Relaxing restrictions on educated immigrants would also increase entrepreneurship and investment. Subsidizing child care might encourage more mothers to return to the work force faster. Eliminating onerous regulations — things like occupational licenses that restrict eligibility for a variety of jobs and overly tight zoning laws that prevent the building of new homes — would improve economic efficiency and equity.

More focused training could substantially enhance the human capital of the work force. Public investment to revamp the nation’s crumbling infrastructure would not only produce jobs for underemployed construction workers, it would also deliver a big productivity boost.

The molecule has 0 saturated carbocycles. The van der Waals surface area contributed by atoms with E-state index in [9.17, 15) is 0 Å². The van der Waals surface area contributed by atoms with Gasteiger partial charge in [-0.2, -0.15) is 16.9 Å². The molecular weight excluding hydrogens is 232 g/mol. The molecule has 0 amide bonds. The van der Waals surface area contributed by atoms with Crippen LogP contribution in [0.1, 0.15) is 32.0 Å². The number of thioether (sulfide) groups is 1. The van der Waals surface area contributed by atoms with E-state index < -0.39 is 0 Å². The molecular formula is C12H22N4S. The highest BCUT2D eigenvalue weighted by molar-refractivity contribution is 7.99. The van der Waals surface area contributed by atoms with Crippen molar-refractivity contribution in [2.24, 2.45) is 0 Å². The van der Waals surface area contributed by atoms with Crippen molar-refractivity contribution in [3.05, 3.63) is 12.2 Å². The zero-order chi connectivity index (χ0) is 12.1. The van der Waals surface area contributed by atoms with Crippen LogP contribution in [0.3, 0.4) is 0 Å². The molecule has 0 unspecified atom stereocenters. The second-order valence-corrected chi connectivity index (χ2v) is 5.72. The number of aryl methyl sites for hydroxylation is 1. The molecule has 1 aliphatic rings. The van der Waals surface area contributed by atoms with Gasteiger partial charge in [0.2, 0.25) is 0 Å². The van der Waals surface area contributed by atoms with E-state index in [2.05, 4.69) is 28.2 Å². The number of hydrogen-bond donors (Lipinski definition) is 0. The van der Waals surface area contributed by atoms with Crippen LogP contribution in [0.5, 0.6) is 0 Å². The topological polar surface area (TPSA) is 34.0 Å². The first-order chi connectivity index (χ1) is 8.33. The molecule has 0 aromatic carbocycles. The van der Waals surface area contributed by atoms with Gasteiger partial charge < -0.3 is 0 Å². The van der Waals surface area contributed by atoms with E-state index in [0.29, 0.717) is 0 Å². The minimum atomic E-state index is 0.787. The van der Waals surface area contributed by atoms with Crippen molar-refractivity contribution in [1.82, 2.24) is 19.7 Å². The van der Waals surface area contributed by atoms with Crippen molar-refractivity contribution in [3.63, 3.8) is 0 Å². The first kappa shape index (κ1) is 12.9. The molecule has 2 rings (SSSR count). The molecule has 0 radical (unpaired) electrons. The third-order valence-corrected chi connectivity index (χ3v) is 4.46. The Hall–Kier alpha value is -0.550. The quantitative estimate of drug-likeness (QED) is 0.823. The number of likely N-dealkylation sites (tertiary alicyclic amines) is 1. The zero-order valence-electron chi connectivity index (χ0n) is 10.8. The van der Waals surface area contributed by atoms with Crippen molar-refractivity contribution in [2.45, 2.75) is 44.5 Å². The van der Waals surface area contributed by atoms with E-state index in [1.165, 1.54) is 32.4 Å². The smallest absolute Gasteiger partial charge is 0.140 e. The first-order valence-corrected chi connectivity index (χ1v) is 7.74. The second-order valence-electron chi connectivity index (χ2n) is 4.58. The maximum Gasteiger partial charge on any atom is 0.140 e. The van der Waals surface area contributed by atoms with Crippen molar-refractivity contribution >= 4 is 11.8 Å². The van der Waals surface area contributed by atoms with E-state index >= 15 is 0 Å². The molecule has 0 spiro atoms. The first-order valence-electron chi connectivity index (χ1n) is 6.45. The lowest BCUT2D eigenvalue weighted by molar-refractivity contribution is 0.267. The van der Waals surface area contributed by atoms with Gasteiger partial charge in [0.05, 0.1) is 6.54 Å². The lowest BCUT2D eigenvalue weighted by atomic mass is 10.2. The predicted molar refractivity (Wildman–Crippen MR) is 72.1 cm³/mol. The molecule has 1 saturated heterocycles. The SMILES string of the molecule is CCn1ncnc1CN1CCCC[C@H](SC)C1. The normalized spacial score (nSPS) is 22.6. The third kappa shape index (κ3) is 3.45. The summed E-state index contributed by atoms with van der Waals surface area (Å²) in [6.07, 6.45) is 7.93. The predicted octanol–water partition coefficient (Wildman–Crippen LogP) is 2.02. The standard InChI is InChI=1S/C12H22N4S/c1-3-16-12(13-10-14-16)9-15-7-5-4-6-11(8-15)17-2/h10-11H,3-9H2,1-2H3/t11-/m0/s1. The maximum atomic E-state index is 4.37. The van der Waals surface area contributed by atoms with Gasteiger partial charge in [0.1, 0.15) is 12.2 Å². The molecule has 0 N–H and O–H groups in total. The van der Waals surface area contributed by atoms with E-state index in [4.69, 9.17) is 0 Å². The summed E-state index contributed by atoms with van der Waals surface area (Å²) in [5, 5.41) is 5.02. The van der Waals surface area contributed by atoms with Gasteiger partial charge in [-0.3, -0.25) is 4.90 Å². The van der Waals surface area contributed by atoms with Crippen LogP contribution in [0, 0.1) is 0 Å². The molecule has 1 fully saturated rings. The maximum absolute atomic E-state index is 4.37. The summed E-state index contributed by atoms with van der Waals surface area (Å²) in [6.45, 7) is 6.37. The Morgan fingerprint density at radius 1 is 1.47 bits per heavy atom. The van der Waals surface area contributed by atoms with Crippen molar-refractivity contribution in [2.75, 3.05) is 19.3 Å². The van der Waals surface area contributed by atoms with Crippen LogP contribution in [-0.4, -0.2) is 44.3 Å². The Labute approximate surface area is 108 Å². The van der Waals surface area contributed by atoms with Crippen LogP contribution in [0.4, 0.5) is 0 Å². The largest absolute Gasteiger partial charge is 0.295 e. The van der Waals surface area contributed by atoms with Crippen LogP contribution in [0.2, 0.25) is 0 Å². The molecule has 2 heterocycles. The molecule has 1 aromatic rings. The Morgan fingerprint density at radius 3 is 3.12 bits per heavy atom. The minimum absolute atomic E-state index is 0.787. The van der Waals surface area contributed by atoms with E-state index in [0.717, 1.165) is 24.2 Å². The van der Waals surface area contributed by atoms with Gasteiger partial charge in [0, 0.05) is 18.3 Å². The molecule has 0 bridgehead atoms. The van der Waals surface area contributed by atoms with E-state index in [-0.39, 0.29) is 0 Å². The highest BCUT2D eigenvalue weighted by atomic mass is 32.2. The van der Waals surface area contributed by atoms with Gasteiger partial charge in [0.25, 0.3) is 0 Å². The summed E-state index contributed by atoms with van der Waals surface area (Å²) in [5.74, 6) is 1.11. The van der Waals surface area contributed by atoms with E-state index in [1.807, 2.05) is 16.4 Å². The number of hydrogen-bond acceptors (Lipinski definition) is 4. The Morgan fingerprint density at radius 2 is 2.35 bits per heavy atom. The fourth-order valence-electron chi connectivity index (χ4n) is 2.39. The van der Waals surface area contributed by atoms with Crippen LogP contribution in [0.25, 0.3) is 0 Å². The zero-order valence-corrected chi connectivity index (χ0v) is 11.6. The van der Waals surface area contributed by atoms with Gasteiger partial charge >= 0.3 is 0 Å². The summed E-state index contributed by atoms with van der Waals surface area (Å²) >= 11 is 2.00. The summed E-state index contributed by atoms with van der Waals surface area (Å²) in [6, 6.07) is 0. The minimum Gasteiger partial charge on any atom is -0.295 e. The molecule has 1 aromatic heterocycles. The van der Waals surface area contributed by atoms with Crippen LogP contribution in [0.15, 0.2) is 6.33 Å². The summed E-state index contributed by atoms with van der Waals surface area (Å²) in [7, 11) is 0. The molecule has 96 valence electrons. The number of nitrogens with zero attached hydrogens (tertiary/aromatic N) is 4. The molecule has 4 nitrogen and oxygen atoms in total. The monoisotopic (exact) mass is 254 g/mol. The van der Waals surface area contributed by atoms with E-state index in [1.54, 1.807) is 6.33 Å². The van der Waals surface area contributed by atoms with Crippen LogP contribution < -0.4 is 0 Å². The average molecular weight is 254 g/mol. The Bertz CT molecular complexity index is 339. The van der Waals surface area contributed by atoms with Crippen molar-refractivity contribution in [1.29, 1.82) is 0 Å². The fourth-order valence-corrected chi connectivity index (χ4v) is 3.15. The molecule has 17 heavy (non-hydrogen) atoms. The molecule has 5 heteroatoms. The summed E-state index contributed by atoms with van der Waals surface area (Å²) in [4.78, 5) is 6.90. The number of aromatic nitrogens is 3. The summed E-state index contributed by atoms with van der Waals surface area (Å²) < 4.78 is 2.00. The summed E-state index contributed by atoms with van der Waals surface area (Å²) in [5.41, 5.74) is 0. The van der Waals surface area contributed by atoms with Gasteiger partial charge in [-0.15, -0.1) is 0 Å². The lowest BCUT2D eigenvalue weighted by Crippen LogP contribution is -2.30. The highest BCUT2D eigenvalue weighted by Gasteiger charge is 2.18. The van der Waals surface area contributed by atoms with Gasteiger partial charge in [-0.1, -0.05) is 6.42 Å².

How much bang would this deliver for our bucks? Mr. Summers says better policies could add from a half to a full percentage point to growth. And he holds out hope that substantial investments in advanced technologies that have not yet shown large productivity benefits will eventually do so.

But even with the best of intentions, cautions Douglas W. Elmendorf, a former Congressional Budget Office chief who is now dean of the Kennedy School of Government at Harvard, “we are not going to get back to 3 percent with anything we know how to do now.”